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Charlotte Amalie
Monday, August 8, 2022
HomeNewsArchivesRestrictions Issued for Importation of Horses to the Virgin Islands

Restrictions Issued for Importation of Horses to the Virgin Islands

Import restrictions have been temporarily issued for horses coming into the territory, according to a press release issued Monday by the V.I. Department of Agriculture.
“Due to a confirmed case of contagious equine metritis (CEM) diagnosed in a horse in Puerto Rico, horses from Puerto Rico or traveling through Puerto Rico will not be allowed entry into the U.S. Virgin Islands until further notice. In addition, horses coming from Florida must now be tested for this disease. The USDA and Puerto Rico Department of Agriculture met with Dr. Bethany Bradford, director of veterinary services, last week regarding this rare disease situation, and we have jointly decided to make these necessary adjustments in the VI in order to protect the horse population in the territory,” said Commissioner Louis E. Petersen Jr., Ph.D.
CEM is a disease of horses only and does not affect humans or other animals. It is, however, a concern because it is very contagious and can cause infertility in horses.
Dr. Bradford reported that the USDA and Puerto Rico Department of Agriculture are currently investigating all the horses that have come in contact with the infected horse in Puerto Rico and in Florida, the origin of the infected horse. According to Dr. Bradford, preliminary reports indicate that U.S.V.I. horses recently imported from Puerto Rico have not been exposed to this infected horse. “However, because most of our race horses come from Puerto Rico or Florida, the U.S.V.I. must make changes to the import regulations to protect our local horses population until the investigation is completed. Furthermore, this is why we have animal import rules in place and why we are committed to enforcing them,” noted Dr. Bradford.
Commissioner Petersen commended the work of the Division of Veterinary Services in regulating imported animals and enforcing the health and identification requirements of all animals entering the territory. “It is reassuring to know that we have the trained personnel in place to respond quickly and effectively to incidents of potential risk to our horse population,” said the Commissioner.
For more information, contact the Division of Veterinary Services at 778-0998 ext. 241 and 252.

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Import restrictions have been temporarily issued for horses coming into the territory, according to a press release issued Monday by the V.I. Department of Agriculture.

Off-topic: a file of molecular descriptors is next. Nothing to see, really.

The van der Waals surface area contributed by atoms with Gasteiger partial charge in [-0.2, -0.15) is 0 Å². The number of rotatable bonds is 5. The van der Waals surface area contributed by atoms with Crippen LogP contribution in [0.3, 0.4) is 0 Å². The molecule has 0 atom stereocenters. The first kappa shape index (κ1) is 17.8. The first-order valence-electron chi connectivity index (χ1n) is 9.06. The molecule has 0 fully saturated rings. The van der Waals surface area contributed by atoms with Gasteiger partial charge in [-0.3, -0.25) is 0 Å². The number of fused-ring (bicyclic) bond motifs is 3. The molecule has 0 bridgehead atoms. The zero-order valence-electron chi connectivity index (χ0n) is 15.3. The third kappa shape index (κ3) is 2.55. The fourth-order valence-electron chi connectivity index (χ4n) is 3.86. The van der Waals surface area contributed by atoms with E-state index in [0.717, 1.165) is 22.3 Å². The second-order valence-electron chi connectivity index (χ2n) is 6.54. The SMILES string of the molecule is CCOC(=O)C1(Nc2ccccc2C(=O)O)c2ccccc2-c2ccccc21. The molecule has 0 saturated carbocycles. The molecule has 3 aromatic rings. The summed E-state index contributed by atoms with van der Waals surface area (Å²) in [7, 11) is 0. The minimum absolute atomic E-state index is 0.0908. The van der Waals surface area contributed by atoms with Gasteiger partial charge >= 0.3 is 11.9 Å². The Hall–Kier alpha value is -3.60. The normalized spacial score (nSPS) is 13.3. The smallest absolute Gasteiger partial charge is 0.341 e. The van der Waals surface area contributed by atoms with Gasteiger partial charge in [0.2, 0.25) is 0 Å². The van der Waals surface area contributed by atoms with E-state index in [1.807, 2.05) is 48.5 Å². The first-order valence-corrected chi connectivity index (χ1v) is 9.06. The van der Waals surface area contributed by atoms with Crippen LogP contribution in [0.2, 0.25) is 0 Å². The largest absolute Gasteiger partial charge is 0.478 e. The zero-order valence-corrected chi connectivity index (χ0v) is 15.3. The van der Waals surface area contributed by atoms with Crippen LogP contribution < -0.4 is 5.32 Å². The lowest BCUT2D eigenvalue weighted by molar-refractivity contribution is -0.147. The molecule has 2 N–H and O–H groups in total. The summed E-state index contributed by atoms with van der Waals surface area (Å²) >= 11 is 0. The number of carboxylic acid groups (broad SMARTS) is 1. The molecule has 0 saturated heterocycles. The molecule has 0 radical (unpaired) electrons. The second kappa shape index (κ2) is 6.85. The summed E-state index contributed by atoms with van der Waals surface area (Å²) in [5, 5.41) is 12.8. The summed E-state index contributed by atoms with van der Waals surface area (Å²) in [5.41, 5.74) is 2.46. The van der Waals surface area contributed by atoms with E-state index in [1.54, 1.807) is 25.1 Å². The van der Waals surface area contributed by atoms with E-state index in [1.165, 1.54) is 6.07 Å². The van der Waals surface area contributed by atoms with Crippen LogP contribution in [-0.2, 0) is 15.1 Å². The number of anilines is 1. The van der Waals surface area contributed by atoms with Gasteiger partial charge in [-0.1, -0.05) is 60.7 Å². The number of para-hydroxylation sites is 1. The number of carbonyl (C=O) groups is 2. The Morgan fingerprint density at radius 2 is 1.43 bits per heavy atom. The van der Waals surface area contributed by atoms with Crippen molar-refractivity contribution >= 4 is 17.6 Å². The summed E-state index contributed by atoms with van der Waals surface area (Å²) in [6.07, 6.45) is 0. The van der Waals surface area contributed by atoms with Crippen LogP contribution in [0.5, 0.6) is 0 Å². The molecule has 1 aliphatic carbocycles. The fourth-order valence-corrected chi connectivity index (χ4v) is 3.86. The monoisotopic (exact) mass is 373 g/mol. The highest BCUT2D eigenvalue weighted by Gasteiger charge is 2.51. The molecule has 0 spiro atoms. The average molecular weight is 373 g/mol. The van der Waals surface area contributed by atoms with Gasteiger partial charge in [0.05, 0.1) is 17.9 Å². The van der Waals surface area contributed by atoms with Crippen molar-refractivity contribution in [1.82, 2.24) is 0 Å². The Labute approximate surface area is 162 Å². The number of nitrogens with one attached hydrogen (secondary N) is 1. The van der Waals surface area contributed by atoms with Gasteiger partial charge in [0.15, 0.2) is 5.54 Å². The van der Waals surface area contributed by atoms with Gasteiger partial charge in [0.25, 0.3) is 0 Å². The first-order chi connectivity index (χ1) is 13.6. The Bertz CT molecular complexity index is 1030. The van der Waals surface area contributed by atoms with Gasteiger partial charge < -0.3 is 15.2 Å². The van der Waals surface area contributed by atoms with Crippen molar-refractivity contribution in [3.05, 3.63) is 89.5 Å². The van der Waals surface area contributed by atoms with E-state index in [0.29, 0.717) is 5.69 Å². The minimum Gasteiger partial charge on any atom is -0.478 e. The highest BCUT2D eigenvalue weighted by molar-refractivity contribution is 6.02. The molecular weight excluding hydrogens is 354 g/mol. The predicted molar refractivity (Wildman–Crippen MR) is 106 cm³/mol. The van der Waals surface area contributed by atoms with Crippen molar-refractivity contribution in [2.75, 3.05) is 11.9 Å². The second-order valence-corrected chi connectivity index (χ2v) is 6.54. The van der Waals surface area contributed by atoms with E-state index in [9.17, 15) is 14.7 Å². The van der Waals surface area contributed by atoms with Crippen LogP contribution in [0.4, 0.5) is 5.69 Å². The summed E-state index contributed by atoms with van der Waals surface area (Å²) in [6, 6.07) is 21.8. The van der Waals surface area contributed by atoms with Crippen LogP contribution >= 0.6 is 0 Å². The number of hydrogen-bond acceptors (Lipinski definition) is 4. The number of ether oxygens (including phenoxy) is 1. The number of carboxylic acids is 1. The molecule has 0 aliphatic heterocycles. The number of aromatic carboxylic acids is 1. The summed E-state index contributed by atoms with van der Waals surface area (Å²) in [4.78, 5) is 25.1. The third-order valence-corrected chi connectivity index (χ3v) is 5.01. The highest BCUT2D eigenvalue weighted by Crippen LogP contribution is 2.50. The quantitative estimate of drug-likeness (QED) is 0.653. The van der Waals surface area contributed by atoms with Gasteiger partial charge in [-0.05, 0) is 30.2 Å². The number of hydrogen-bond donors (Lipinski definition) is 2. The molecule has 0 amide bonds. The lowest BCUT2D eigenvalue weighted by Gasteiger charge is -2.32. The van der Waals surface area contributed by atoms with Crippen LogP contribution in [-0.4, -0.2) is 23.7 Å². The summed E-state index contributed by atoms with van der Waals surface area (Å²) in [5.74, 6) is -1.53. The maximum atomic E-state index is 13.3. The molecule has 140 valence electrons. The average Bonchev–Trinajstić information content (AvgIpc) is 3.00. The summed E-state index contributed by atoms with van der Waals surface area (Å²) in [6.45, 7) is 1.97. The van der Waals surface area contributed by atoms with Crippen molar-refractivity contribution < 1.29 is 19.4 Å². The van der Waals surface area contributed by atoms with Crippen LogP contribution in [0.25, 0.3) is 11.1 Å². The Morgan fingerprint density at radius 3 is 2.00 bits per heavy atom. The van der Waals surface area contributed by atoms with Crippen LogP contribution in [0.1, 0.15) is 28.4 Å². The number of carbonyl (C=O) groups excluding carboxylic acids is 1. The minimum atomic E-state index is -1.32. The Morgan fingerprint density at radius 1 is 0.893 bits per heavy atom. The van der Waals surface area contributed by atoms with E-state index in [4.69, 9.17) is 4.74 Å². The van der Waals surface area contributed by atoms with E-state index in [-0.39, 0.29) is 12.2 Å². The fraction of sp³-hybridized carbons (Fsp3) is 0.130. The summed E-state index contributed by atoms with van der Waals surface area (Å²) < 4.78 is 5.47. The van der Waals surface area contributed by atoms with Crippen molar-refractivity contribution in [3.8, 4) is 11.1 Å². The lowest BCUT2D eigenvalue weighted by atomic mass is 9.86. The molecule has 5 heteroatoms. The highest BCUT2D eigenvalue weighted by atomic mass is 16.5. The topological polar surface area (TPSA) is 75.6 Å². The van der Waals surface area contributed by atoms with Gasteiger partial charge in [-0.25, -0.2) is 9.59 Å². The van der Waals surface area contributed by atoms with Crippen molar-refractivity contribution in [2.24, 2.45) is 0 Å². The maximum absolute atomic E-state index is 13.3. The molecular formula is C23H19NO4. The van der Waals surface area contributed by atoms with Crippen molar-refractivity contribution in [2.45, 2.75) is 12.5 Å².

“Due to a confirmed case of contagious equine metritis (CEM) diagnosed in a horse in Puerto Rico, horses from Puerto Rico or traveling through Puerto Rico will not be allowed entry into the U.S. Virgin Islands until further notice. In addition, horses coming from Florida must now be tested for this disease. The USDA and Puerto Rico Department of Agriculture met with Dr. Bethany Bradford, director of veterinary services, last week regarding this rare disease situation, and we have jointly decided to make these necessary adjustments in the VI in order to protect the horse population in the territory,” said Commissioner Louis E. Petersen Jr., Ph.D.
CEM is a disease of horses only and does not affect humans or other animals. It is, however, a concern because it is very contagious and can cause infertility in horses.
Dr. Bradford reported that the USDA and Puerto Rico Department of Agriculture are currently investigating all the horses that have come in contact with the infected horse in Puerto Rico and in Florida, the origin of the infected horse. According to Dr. Bradford, preliminary reports indicate that U.S.V.I. horses recently imported from Puerto Rico have not been exposed to this infected horse. “However, because most of our race horses come from Puerto Rico or Florida, the U.S.V.I. must make changes to the import regulations to protect our local horses population until the investigation is completed. Furthermore, this is why we have animal import rules in place and why we are committed to enforcing them,” noted Dr. Bradford.
Commissioner Petersen commended the work of the Division of Veterinary Services in regulating imported animals and enforcing the health and identification requirements of all animals entering the territory. “It is reassuring to know that we have the trained personnel in place to respond quickly and effectively to incidents of potential risk to our horse population,” said the Commissioner.
For more information, contact the Division of Veterinary Services at 778-0998 ext. 241 and 252.